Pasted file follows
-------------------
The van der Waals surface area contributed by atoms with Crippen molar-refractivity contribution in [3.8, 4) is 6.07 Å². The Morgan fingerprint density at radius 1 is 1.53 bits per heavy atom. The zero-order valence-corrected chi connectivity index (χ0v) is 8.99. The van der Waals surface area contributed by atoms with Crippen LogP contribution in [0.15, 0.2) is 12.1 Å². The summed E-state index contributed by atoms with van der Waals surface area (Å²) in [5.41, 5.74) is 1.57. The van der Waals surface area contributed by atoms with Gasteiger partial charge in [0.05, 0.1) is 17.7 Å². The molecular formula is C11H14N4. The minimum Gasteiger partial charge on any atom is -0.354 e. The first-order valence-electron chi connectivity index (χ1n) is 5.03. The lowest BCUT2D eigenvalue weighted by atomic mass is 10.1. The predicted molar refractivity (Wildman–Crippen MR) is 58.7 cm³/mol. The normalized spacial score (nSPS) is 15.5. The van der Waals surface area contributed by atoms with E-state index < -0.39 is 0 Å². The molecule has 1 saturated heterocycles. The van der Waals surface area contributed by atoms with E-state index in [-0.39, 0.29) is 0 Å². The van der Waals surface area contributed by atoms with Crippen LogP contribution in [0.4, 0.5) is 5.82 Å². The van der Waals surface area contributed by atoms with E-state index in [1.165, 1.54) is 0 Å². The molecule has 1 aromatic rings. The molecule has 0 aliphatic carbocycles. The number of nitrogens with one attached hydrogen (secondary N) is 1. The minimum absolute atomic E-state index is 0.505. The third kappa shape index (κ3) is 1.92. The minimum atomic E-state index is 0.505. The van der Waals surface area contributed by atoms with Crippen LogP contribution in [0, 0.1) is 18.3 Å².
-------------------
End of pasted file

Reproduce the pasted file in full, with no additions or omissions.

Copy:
The van der Waals surface area contributed by atoms with Crippen molar-refractivity contribution in [3.8, 4) is 6.07 Å². The Morgan fingerprint density at radius 1 is 1.53 bits per heavy atom. The zero-order valence-corrected chi connectivity index (χ0v) is 8.99. The van der Waals surface area contributed by atoms with Crippen LogP contribution in [0.15, 0.2) is 12.1 Å². The summed E-state index contributed by atoms with van der Waals surface area (Å²) in [5.41, 5.74) is 1.57. The van der Waals surface area contributed by atoms with Gasteiger partial charge in [0.05, 0.1) is 17.7 Å². The molecular formula is C11H14N4. The minimum Gasteiger partial charge on any atom is -0.354 e. The first-order valence-electron chi connectivity index (χ1n) is 5.03. The lowest BCUT2D eigenvalue weighted by atomic mass is 10.1. The predicted molar refractivity (Wildman–Crippen MR) is 58.7 cm³/mol. The normalized spacial score (nSPS) is 15.5. The van der Waals surface area contributed by atoms with E-state index < -0.39 is 0 Å². The molecule has 1 saturated heterocycles. The van der Waals surface area contributed by atoms with E-state index in [-0.39, 0.29) is 0 Å². The van der Waals surface area contributed by atoms with Crippen LogP contribution in [0.4, 0.5) is 5.82 Å². The van der Waals surface area contributed by atoms with E-state index in [1.165, 1.54) is 0 Å². The molecule has 1 aromatic rings. The molecule has 0 aliphatic carbocycles. The number of nitrogens with one attached hydrogen (secondary N) is 1. The minimum absolute atomic E-state index is 0.505. The third kappa shape index (κ3) is 1.92. The minimum atomic E-state index is 0.505. The van der Waals surface area contributed by atoms with Crippen LogP contribution in [0, 0.1) is 18.3 Å².